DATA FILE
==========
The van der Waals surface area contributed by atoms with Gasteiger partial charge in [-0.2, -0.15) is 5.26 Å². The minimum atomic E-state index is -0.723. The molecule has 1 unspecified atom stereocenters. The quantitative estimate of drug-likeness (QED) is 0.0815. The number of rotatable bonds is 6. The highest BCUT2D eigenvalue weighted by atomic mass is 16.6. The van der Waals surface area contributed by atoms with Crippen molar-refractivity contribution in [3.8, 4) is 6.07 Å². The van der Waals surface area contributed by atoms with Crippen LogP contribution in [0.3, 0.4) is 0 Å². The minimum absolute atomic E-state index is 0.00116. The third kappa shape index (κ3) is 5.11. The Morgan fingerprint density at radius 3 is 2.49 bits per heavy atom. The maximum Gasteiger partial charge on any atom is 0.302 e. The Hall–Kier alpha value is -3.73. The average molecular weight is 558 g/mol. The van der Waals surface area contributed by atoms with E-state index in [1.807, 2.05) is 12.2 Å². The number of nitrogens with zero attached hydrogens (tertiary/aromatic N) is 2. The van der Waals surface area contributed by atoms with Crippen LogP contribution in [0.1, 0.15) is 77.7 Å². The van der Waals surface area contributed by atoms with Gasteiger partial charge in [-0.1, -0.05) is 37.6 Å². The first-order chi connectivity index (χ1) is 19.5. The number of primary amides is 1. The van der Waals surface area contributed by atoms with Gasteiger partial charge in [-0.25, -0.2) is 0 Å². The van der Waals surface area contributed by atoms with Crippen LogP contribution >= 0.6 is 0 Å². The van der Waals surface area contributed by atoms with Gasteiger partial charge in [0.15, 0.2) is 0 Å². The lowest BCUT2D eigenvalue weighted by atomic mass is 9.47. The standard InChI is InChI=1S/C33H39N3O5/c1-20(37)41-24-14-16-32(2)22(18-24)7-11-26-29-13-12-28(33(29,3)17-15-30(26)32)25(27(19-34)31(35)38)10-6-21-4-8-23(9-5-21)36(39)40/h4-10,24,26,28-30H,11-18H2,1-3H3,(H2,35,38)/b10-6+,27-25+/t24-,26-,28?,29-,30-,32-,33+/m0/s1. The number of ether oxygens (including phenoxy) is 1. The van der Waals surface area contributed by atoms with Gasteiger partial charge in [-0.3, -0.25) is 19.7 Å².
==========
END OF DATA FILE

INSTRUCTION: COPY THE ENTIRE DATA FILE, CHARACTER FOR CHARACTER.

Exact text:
The van der Waals surface area contributed by atoms with Gasteiger partial charge in [-0.2, -0.15) is 5.26 Å². The minimum atomic E-state index is -0.723. The molecule has 1 unspecified atom stereocenters. The quantitative estimate of drug-likeness (QED) is 0.0815. The number of rotatable bonds is 6. The highest BCUT2D eigenvalue weighted by atomic mass is 16.6. The van der Waals surface area contributed by atoms with Crippen molar-refractivity contribution in [3.8, 4) is 6.07 Å². The van der Waals surface area contributed by atoms with Crippen LogP contribution in [0.3, 0.4) is 0 Å². The minimum absolute atomic E-state index is 0.00116. The third kappa shape index (κ3) is 5.11. The Morgan fingerprint density at radius 3 is 2.49 bits per heavy atom. The maximum Gasteiger partial charge on any atom is 0.302 e. The Hall–Kier alpha value is -3.73. The average molecular weight is 558 g/mol. The van der Waals surface area contributed by atoms with E-state index in [1.807, 2.05) is 12.2 Å². The number of nitrogens with zero attached hydrogens (tertiary/aromatic N) is 2. The van der Waals surface area contributed by atoms with Crippen LogP contribution in [0.1, 0.15) is 77.7 Å². The van der Waals surface area contributed by atoms with Gasteiger partial charge in [-0.1, -0.05) is 37.6 Å². The first-order chi connectivity index (χ1) is 19.5. The number of primary amides is 1. The van der Waals surface area contributed by atoms with Gasteiger partial charge in [-0.25, -0.2) is 0 Å². The van der Waals surface area contributed by atoms with Crippen LogP contribution >= 0.6 is 0 Å². The van der Waals surface area contributed by atoms with Gasteiger partial charge in [0.15, 0.2) is 0 Å². The lowest BCUT2D eigenvalue weighted by atomic mass is 9.47. The standard InChI is InChI=1S/C33H39N3O5/c1-20(37)41-24-14-16-32(2)22(18-24)7-11-26-29-13-12-28(33(29,3)17-15-30(26)32)25(27(19-34)31(35)38)10-6-21-4-8-23(9-5-21)36(39)40/h4-10,24,26,28-30H,11-18H2,1-3H3,(H2,35,38)/b10-6+,27-25+/t24-,26-,28?,29-,30-,32-,33+/m0/s1. The number of ether oxygens (including phenoxy) is 1. The van der Waals surface area contributed by atoms with Gasteiger partial charge in [-0.3, -0.25) is 19.7 Å².